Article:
Who made the decisions when you were a child? My home was something of an 'oligarchy' with a very small group (Mom and Dad) calling all the shots. I remember my father saying, when my brother and I tried to weigh in, "this isn't a democracy, kids!"
I chuckle to think how my parents would have felt about the modern-day "family meeting" that's used in many Canadian homes. Some families I know swear by it. Topics like TV time or household chores are discussed as a group, with kids' ideas heard, written down, carefully considered and sometimes even implemented.
The wisdom of kids at the table
As parents, my husband and I haven't been great about holding family meetings. We're often pressed for time and low on patience, and need to find workable solutions - fast. But here's the problem: in leaving our kids out of decision-making we often miss out on their critical insights and some darned good ideas.
For years, my husband and I insisted that all homework be done at precisely 3:30 p.m. with video games later on. As we grew to understand the social and academic crucible in which our growing kids operate, we finally took their advice.
We now give our boys an hour to mindlessly blow off steam as soon as they come in the door. What a difference it's made to the entire evening! Homework is done better, we get more help with evening chores, and the kids seem less stressed in general. Why didn't we do it years ago?
Young people talk Syria
I felt the same sense of humility while listening to a live chat World Vision organized a few days ago, about the crisis of the war in Syria. At the centre was Ahmad, a boy from Syria who moved to Mississauga with his mother and siblings three years ago. Questions to Ahmad from dozens of young people were typed, Facebooked or Skyped from around the country.
Thanks to questions from the young people who participated, here are five things that may give Canadians a new perspective on the Syrian crisis:
- Children can be affected by conflict in different ways. Ahmad was at risk of being a child soldier in one of the world's bloodiest conflicts if he'd stayed in Syria. "My age? I'm 17 years old," he said. "And if I go back to Syria, I'm the age that should be participating in the army. And when someone goes into the army, he doesn't go back to his home." It made me think anew about what a five-year conflict can mean for a young person coming of age in Syria.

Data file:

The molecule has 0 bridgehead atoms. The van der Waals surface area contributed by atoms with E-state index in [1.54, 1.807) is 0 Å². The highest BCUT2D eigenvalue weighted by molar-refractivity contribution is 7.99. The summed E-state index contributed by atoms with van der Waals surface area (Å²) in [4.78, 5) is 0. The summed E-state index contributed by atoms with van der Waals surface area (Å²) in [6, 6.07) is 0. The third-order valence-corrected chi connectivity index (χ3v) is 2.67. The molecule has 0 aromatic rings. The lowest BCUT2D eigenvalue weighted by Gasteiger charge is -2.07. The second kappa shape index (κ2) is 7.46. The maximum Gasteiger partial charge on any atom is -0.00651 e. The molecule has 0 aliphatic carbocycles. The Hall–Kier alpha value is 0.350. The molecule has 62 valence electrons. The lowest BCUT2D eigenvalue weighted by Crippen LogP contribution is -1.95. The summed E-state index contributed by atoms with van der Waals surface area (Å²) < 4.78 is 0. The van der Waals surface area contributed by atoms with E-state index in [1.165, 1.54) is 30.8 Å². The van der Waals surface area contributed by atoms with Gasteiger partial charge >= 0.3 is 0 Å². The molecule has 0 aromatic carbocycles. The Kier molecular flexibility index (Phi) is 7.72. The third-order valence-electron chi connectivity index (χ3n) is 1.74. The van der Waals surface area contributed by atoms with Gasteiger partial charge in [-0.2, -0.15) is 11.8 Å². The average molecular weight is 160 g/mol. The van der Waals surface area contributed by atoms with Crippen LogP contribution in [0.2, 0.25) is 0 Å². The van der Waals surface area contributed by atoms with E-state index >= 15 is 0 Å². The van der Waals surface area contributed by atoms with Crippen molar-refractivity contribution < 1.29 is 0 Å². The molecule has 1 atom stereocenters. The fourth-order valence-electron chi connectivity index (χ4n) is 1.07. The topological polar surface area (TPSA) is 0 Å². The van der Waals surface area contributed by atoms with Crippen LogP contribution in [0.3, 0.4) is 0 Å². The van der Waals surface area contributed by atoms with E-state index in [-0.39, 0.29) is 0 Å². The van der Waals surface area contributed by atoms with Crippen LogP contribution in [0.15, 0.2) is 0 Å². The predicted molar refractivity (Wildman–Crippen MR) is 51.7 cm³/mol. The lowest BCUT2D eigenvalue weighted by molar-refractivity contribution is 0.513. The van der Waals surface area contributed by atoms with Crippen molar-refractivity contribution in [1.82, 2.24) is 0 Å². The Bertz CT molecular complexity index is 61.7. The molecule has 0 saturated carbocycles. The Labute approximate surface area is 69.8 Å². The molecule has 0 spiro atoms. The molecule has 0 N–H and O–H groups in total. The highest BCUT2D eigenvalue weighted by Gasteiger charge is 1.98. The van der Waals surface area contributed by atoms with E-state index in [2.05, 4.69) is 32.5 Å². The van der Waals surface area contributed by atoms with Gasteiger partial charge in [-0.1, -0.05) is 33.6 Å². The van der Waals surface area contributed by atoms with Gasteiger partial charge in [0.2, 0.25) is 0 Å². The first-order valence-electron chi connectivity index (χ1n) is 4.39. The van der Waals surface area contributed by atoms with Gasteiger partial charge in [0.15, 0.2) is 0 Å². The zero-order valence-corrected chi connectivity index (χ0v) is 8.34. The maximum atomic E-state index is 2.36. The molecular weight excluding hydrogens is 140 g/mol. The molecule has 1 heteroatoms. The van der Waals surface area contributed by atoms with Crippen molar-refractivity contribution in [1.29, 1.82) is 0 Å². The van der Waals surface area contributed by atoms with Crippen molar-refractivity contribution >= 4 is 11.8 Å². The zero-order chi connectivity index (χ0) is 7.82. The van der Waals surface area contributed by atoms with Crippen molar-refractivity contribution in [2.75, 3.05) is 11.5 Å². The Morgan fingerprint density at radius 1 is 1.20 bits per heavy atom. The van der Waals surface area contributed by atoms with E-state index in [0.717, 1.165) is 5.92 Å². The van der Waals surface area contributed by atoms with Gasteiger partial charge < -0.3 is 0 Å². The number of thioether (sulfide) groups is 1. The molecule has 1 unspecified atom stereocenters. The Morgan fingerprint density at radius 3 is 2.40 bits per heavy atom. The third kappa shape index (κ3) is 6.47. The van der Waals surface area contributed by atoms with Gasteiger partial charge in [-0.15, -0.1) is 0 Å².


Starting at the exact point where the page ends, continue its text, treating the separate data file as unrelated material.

- Conflict places adult burdens on children. Ahmad misses his father in Syria very much. But he's willing to make a new start in Canada nonetheless. "I really miss my Dad, but we have to face real facts," he said with the wisdom and maturity I'd normally ascribe to a much older person. "I seriously cannot actually go back."
- Children are incredibly resilient. Ahmad has somehow come up to speed on a full course-load of Canadian high school subjects in just three years, despite knowing almost no English when he arrived. I struggle to imagine what kind of work, determination and commitment that would have required.
- Syrian newcomers are determined and hard-working. Ahmad has high expectations for his fellow Syrian youth, as they arrive in Canada - no matter what they've been through. "You should not give up and say 'well, language is hard, I don't know English'" he said. "If they don't try, they don't get what they want. No one can be successful if they don't work as hard in his life."
- Syrian newcomers can make great neighbours. Ahmad understands the qualities of the Syrian people that can help them thrive here in Canada. "We knew all of our neighbours, even people from far," he remembers. "Syria was a very friendly place, especially our town - we help each other. We used to be very nice to each other."
In Lebanon, 14-year-old Ali is eager to continue with his schooling. But as a refugee, he must work to support his family. Ahmad's own education would likely have been jeopardized, if he'd stayed in the region. World Vision photo
We need to hear more
I clicked 'close' on the chat badly wanting to hear more. No statistics, no daily news stories, have given me the same perspective as this one-hour youth chat.
Canada and the international community needs to hear the perspective of young people like Ahmad as it makes decisions on how to address the crisis in Syria, and where we place our priorities. Young people across Canada and around the world - whether they are inside Syria, Syrian refugees, or even those who have never been to Syria - need to be urged to share their voices more frequently. They need more forums through which to communicate.
Any meaningful and inclusive peace process entails the inclusion of young people. That's why World Vision Canada is urging the Government of Canada to focus on ensuring their voices are heard. Let's involve them in the discussion. By doing so, I'm convinced we will arrive at sustainable solutions we could never have imagined without them.
13-year-old Abdul grew up learning revolutionary anthems in Syria. At this World Vision child-friendly space in Jordan, he's now learning songs about the beauty of his home country. World Vision photo
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